Congressional Restraint: Feature, Not Bug
As the government shutdown enters its third week, calls for Republican “compromise” mount. On Friday, Michael Needham of Heritage Action told the Wall Street Journal’s Stephen Moore enough already (emphasis added):
So what is the endgame—is there any exit strategy short of Mr. Obama rolling over? Mr. Needham admits that ObamaCare will never be repealed as long as Mr. Obama is president, but he still thinks it can be defunded or delayed: “Look, Democrats usually win these fights because they do a better job of not cracking. Obama says he will never blink and we believe him. They’re very good at this. We’re obviously very bad at it.”
At some point, doesn’t there have to be a compromise? That’s the way the system works, after all. Yes, Mr. Needham agrees, “at some point in this fight somebody has to blink.” His mission, he says, is to persuade “the House not to blink first.”
Needham is correct; that’s the fight right now. The President and his allies in the Senate caused this “shutdown.” They are holding other parts of government hostage in exchange for their unpopular healthcare program. The law isn’t good enough for Congress, even when House Republicans offered to fund Obamacare; Senate Democrats rejected the offer because their exemption wasn’t included in the legislation.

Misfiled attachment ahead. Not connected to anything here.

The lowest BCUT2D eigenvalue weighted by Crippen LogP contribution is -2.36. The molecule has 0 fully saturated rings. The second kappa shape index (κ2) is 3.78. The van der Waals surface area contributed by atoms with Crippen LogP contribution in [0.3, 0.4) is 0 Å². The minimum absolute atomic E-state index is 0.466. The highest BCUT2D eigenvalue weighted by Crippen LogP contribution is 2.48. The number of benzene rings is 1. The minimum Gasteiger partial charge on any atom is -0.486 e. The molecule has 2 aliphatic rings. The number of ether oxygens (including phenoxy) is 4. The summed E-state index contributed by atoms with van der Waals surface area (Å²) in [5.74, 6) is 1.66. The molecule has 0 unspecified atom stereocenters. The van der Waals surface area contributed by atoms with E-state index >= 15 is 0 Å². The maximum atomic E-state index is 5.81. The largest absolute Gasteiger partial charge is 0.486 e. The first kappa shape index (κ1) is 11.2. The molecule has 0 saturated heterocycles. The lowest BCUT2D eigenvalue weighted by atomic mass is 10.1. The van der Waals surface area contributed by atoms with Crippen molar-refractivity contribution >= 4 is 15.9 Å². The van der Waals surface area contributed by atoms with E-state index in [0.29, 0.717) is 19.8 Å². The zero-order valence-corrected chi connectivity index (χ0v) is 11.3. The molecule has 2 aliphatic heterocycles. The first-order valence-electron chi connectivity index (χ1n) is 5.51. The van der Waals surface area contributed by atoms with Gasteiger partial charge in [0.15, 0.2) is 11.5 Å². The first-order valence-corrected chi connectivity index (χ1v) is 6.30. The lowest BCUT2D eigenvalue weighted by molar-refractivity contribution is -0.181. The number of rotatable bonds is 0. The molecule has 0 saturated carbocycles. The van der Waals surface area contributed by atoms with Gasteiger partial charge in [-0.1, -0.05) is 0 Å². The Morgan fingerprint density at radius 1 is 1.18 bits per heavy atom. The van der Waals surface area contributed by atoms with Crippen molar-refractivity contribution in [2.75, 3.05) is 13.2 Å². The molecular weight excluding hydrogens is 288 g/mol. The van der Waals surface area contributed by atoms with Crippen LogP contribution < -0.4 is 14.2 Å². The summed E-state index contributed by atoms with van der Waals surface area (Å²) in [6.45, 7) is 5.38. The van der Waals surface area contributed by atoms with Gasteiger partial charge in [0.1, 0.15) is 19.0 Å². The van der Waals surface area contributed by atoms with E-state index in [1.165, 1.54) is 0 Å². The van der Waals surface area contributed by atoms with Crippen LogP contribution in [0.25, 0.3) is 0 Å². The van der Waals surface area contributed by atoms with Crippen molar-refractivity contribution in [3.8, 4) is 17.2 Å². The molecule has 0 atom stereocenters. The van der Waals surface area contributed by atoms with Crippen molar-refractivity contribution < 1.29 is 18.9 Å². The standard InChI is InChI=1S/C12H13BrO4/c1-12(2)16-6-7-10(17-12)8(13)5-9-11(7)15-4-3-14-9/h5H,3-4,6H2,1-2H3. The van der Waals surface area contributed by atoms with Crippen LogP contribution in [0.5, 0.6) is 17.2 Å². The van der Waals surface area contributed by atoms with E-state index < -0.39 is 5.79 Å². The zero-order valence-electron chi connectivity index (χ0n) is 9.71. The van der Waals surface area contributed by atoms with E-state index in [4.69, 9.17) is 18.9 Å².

Needham also outlined in no uncertain terms how the President’s agenda includes ever increasing spending, regardless of opposition within Congress:
This power-of-the-purse issue is a huge bone of contention between the left and the right as they grapple over how the $3.5 trillion government in Washington gets funded. Mr. Obama contends that one party controlling one chamber of the legislature doesn’t have the unilateral right to decide what gets funded and what doesn’t. Conservatives like Mr. Needham insist that the liberals are wrong.
“What Mr. Obama is really saying,” Mr. Needham says, “is ‘Washington should be on autopilot,’ right? And if that’s the case, Democrats should have the honesty to say we should repeal the congressional power of the purse. And we should say, ‘Look, we’ve got a perpetual appropriation.’ “His point is that this isn’t the way the Founders set up the government.
Should the House demand policy changes from the White House and the Senate? The House was given a great deal of power in the Constitution for exactly this reason, to prevent Congress from rubber stamping an overreaching Executive Branch.
Needham’s interview is worth reading in full, especially as a counter to mainstream media’s howling over Republicans finally acting as fiscal conservatives. Congress was created to restrain the Presidency, and that’s exactly what the House is doing.